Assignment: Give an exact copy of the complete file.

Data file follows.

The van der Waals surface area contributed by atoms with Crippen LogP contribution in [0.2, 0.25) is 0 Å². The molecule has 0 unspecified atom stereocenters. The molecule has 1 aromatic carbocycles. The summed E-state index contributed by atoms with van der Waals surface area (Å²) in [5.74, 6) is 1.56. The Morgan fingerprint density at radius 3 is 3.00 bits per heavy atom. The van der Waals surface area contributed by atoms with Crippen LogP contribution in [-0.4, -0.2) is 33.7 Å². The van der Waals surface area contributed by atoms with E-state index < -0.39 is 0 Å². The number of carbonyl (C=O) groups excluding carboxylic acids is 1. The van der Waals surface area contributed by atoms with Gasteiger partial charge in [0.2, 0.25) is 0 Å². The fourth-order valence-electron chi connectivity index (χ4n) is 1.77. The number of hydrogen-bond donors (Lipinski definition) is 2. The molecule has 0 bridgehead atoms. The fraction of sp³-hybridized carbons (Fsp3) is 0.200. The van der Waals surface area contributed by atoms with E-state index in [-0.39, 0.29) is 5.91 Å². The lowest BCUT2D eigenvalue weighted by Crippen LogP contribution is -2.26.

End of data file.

The van der Waals surface area contributed by atoms with Crippen LogP contribution in [0.2, 0.25) is 0 Å². The molecule has 0 unspecified atom stereocenters. The molecule has 1 aromatic carbocycles. The summed E-state index contributed by atoms with van der Waals surface area (Å²) in [5.74, 6) is 1.56. The Morgan fingerprint density at radius 3 is 3.00 bits per heavy atom. The van der Waals surface area contributed by atoms with Crippen LogP contribution in [-0.4, -0.2) is 33.7 Å². The van der Waals surface area contributed by atoms with E-state index < -0.39 is 0 Å². The number of carbonyl (C=O) groups excluding carboxylic acids is 1. The van der Waals surface area contributed by atoms with Gasteiger partial charge in [0.2, 0.25) is 0 Å². The fourth-order valence-electron chi connectivity index (χ4n) is 1.77. The number of hydrogen-bond donors (Lipinski definition) is 2. The molecule has 0 bridgehead atoms. The fraction of sp³-hybridized carbons (Fsp3) is 0.200. The van der Waals surface area contributed by atoms with E-state index in [-0.39, 0.29) is 5.91 Å². The lowest BCUT2D eigenvalue weighted by Crippen LogP contribution is -2.26.